City of Cape Coral continues green algae canal cleanup

Reporter: Marcello Cuadra
Published: Updated:

Crews are cleaning six Cape Coral canals covered with gunky, green algae that won’t go away.

The city hired the company to work on the project and they say they’re on track to finish by Friday.

The city also said green algae is difficult to remove, which isn’t a miracle solution.

This canal system is 90 miles long, and the green algae mats constantly move with the tide.

On Wednesday, crews finished cleaning up one canal, and you could get a close-up look at all the algae they took out.

It’s a tedious process, but one that workers from Solitude Lake Management have done for three days in Cape Coral.

Bill Kurth is the district manager for the company. He said, “We are working on six canals because the wind is pushing the canal to the west end all this week. So there were two sites east; Del Prado, and four sites along Country Club Boulevard that we are planning on harvesting.”

They’re harvesting, or scooping up, the green algae – not to be confused with blue-green algae which has cyanotoxins.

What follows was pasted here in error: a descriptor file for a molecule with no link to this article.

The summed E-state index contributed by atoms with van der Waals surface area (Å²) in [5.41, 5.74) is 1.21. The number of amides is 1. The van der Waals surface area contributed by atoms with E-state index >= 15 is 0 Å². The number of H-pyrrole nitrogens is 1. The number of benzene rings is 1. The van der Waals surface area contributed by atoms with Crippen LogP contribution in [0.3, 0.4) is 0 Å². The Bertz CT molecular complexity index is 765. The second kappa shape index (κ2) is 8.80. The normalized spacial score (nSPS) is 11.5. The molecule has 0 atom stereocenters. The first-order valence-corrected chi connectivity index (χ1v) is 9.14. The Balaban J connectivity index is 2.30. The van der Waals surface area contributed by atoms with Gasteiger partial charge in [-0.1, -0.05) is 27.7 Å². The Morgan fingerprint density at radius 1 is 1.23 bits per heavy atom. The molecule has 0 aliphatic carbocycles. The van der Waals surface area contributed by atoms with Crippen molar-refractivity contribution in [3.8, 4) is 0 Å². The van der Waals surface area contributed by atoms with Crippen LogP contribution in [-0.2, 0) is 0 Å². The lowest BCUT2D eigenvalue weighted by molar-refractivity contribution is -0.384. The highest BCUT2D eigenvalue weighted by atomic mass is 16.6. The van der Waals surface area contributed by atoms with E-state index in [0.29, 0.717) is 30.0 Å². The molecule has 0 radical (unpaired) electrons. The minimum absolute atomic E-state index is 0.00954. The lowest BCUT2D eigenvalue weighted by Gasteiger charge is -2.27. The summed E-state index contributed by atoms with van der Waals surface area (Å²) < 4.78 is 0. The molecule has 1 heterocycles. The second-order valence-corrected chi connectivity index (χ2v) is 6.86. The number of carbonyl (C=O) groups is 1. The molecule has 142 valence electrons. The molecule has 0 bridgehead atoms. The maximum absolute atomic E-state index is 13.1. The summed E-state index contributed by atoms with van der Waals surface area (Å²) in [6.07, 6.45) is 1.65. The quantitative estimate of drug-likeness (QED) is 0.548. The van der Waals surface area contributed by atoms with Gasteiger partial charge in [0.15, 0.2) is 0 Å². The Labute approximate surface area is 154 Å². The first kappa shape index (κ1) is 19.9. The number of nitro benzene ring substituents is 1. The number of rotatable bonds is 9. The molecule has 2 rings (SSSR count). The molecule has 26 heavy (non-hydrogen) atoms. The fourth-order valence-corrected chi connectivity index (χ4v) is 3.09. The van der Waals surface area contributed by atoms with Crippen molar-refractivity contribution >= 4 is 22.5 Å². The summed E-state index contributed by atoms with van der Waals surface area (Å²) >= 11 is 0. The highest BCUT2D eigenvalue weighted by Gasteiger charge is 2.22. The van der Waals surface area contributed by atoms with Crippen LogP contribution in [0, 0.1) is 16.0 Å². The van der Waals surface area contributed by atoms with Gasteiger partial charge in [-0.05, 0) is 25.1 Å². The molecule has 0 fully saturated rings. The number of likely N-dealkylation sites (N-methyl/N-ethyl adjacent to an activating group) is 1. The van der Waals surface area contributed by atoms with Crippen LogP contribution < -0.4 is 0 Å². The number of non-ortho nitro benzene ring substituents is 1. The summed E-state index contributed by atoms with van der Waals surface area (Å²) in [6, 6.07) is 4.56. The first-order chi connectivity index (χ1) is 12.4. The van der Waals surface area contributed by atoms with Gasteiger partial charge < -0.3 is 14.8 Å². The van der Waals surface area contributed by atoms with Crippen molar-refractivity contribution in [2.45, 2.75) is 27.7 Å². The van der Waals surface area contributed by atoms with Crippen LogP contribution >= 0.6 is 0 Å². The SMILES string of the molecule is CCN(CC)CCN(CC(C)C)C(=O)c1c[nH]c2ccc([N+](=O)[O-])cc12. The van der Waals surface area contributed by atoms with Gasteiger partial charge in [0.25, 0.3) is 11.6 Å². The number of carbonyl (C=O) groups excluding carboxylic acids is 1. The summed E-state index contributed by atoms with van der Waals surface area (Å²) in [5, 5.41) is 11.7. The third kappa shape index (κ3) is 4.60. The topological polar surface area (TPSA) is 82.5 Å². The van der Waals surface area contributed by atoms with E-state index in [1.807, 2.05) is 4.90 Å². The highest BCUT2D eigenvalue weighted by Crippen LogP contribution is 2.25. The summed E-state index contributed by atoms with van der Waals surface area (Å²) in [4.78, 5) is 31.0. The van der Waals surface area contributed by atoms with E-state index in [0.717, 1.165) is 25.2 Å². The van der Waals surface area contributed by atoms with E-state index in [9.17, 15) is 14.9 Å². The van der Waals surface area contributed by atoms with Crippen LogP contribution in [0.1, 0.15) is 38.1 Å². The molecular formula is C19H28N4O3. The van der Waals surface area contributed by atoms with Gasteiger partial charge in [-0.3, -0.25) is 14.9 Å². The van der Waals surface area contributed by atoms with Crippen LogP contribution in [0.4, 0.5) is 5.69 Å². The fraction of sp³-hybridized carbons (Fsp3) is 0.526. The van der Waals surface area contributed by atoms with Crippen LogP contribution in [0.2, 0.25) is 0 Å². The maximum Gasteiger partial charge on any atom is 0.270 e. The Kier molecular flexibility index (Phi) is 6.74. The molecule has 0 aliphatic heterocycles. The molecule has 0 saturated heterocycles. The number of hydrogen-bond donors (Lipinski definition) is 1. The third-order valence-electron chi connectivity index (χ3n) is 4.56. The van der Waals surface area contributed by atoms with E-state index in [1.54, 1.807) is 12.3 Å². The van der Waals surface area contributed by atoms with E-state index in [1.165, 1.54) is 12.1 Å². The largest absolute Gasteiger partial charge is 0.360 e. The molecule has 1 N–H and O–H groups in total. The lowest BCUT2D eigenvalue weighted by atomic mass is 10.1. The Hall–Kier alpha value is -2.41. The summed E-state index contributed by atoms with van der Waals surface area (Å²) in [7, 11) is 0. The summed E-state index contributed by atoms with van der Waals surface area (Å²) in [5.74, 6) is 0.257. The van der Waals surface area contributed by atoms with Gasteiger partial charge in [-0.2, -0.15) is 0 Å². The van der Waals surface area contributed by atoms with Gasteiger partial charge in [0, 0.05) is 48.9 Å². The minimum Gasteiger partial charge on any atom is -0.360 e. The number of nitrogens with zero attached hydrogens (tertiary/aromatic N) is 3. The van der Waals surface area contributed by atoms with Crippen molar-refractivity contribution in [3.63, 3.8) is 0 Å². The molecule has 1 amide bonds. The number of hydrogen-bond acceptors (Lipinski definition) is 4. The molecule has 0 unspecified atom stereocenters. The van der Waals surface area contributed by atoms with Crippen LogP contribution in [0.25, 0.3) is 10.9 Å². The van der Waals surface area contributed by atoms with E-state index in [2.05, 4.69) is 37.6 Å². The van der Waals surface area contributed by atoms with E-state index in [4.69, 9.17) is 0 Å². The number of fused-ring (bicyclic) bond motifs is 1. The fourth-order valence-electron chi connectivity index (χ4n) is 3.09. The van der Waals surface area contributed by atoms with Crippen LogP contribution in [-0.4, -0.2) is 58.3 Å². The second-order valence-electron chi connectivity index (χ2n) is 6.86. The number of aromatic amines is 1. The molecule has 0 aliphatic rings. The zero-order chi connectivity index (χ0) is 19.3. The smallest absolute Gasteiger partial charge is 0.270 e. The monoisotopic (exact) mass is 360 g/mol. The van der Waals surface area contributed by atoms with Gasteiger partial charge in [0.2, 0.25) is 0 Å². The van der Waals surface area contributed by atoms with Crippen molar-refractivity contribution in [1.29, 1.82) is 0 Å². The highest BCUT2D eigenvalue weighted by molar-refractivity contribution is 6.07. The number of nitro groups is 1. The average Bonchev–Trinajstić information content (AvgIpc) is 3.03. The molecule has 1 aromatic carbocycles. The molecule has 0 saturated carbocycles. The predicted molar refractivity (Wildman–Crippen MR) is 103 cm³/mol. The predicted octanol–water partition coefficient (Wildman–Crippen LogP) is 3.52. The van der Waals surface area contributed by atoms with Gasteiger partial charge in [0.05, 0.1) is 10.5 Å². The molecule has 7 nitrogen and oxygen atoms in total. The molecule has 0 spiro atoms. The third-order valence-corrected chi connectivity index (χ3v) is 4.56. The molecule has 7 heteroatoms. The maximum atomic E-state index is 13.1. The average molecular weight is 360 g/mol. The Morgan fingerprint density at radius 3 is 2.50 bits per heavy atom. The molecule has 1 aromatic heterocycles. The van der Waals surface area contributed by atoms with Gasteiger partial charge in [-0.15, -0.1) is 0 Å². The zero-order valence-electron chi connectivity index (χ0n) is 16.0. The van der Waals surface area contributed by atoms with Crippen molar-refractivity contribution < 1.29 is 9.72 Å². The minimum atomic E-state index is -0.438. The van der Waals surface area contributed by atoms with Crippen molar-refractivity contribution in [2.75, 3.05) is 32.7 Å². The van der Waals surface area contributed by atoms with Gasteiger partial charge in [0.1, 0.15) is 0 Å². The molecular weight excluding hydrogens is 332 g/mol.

Kurth said they’re now working on their fourth out of six sites. He explains that harvesting the algae is really the only option in these canals.

“You can’t treat these canals because these canals have a direct connection,” Kurth explained. “If you look down the canal or sailboats behind us, these are direct access canals and going into the river which eventually goes out to the Gulf of Mexico. There’s no permit to do any kind of chemical treatment in these canals. So harvesting is really the only option.”

The next step is to check back on previous sites they worked on to see if algae has popped up again, because as he explains this algae grows on the bottom. “The only problem is all these canals have algae growing on the bottom. There’s no guarantee that more algae will pop off. We’re not harvesting algae from the bottom.”

And from there, he will consult with the city of Cape Coral on whether they will need to do more work next week.

But the decision is ultimately up to the city. Keep in mind this project costs the city $20,000. Kurth said they are expecting to finish by Friday.

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